The Pan-German League was the most radical of all the patriotic societies in Imperial Germany, the most ferocious voice of German nationalism. Its program clearly anticipated that of the Nazis in calling for German expansion on the European continent and overseas, in branding Jews as members of an inferior yet dangerous race, and in advocating a German national community in which internal antagonisms of whatever character would dissolve. This study presents the first systematic analysis of the cultural sources of this organization's appeal and influence in Imperial Germany. It focuses on the symbolic dimensions of the Pan-German League's literature and activities, in an attempt to explain the remarkable attraction of the League's aggressive ideology to certain select social groups. The study examines, in addition, the relationship between the League and other patriotic societies in Imperial Germany; and it analyzes the processes by which the organization succeeded, on the eve of the First World War, in mobilizing a broad 'national opposition' to the German government. The study draws on concepts from psychology and anthropology, and its documentary foundation includes archival material in both East and West Germany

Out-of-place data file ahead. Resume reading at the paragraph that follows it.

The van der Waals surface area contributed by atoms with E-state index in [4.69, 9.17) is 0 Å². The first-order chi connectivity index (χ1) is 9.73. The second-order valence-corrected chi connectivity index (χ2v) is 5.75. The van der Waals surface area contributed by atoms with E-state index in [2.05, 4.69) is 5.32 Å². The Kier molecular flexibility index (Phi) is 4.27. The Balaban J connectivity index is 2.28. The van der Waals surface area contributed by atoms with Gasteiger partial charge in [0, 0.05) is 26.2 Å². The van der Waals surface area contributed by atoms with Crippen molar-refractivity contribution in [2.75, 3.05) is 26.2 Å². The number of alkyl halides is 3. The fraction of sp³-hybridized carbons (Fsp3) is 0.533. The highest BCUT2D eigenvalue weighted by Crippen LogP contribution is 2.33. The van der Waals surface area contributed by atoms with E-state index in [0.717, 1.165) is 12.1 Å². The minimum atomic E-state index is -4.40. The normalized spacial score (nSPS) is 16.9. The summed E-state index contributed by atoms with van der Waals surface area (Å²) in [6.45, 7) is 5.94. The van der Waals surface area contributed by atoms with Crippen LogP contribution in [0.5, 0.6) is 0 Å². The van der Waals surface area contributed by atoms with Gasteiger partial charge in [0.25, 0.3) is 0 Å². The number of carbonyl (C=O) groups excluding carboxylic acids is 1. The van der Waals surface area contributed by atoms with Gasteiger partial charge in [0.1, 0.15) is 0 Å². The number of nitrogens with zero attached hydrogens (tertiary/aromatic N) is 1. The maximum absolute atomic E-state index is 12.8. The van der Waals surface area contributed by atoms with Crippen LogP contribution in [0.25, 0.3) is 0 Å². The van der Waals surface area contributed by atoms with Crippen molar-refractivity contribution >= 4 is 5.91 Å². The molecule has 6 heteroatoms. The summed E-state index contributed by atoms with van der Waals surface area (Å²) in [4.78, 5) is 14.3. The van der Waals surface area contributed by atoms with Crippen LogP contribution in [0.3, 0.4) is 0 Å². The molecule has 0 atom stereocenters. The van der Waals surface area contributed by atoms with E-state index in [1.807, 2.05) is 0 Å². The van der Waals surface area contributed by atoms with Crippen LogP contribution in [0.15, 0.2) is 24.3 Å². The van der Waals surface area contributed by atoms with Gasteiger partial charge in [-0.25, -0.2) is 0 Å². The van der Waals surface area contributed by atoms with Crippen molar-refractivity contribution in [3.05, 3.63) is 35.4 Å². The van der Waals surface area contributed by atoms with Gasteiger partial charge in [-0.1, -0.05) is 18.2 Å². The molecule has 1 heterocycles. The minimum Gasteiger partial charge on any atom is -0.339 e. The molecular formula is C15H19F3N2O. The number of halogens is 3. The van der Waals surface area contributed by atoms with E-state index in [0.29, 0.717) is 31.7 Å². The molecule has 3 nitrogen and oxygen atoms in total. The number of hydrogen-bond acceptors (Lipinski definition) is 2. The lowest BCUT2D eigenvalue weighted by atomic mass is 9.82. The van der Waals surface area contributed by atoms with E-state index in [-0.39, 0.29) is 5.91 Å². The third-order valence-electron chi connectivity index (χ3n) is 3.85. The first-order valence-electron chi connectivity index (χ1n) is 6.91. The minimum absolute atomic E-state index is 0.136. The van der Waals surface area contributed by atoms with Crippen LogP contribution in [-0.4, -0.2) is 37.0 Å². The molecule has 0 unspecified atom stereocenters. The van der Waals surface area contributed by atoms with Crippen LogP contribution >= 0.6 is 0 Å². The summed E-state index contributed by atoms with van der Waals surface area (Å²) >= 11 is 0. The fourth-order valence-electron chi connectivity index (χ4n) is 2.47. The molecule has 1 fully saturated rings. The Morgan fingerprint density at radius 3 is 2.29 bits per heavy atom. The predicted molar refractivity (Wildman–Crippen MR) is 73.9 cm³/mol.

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Book Description Unwin Hyman, 1984. Hardcover. Book Condition: New. Bookseller Inventory # P110049430300